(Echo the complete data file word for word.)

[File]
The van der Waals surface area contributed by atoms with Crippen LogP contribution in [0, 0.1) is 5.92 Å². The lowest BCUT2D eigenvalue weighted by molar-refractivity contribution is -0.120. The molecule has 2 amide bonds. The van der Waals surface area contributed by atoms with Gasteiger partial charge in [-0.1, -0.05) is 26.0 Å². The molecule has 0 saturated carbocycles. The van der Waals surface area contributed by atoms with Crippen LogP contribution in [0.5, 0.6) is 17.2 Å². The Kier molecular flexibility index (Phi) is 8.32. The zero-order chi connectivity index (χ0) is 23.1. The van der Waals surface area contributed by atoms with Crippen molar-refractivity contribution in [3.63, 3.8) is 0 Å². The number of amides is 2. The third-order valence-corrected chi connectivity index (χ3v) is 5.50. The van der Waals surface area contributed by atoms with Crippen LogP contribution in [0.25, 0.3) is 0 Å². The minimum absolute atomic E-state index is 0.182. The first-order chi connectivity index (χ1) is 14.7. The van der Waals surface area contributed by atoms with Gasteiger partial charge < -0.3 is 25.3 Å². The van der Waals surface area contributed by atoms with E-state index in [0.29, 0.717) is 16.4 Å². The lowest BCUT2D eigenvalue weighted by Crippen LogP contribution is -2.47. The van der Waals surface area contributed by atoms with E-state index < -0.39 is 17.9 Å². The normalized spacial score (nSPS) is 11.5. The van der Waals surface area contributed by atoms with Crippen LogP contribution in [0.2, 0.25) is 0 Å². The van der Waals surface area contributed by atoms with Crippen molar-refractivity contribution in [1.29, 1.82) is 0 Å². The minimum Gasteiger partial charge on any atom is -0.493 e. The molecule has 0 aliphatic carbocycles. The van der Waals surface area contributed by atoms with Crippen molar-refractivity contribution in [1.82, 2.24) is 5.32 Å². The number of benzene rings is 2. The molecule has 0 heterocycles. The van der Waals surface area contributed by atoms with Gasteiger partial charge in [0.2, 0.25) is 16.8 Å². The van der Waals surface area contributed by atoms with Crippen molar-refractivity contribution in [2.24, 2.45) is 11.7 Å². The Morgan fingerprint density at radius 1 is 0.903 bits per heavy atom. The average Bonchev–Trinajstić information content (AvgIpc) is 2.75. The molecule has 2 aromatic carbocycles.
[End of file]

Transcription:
The van der Waals surface area contributed by atoms with Crippen LogP contribution in [0, 0.1) is 5.92 Å². The lowest BCUT2D eigenvalue weighted by molar-refractivity contribution is -0.120. The molecule has 2 amide bonds. The van der Waals surface area contributed by atoms with Gasteiger partial charge in [-0.1, -0.05) is 26.0 Å². The molecule has 0 saturated carbocycles. The van der Waals surface area contributed by atoms with Crippen LogP contribution in [0.5, 0.6) is 17.2 Å². The Kier molecular flexibility index (Phi) is 8.32. The zero-order chi connectivity index (χ0) is 23.1. The van der Waals surface area contributed by atoms with Crippen molar-refractivity contribution in [3.63, 3.8) is 0 Å². The number of amides is 2. The third-order valence-corrected chi connectivity index (χ3v) is 5.50. The van der Waals surface area contributed by atoms with Crippen LogP contribution in [0.25, 0.3) is 0 Å². The minimum absolute atomic E-state index is 0.182. The first-order chi connectivity index (χ1) is 14.7. The van der Waals surface area contributed by atoms with Gasteiger partial charge < -0.3 is 25.3 Å². The van der Waals surface area contributed by atoms with E-state index in [0.29, 0.717) is 16.4 Å². The lowest BCUT2D eigenvalue weighted by Crippen LogP contribution is -2.47. The van der Waals surface area contributed by atoms with E-state index < -0.39 is 17.9 Å². The normalized spacial score (nSPS) is 11.5. The van der Waals surface area contributed by atoms with Crippen LogP contribution in [0.2, 0.25) is 0 Å². The van der Waals surface area contributed by atoms with Crippen molar-refractivity contribution in [1.29, 1.82) is 0 Å². The minimum Gasteiger partial charge on any atom is -0.493 e. The molecule has 0 aliphatic carbocycles. The van der Waals surface area contributed by atoms with Crippen molar-refractivity contribution in [1.82, 2.24) is 5.32 Å². The number of benzene rings is 2. The molecule has 0 heterocycles. The van der Waals surface area contributed by atoms with Gasteiger partial charge in [0.2, 0.25) is 16.8 Å². The van der Waals surface area contributed by atoms with Crippen molar-refractivity contribution in [2.24, 2.45) is 11.7 Å². The Morgan fingerprint density at radius 1 is 0.903 bits per heavy atom. The average Bonchev–Trinajstić information content (AvgIpc) is 2.75. The molecule has 2 aromatic carbocycles.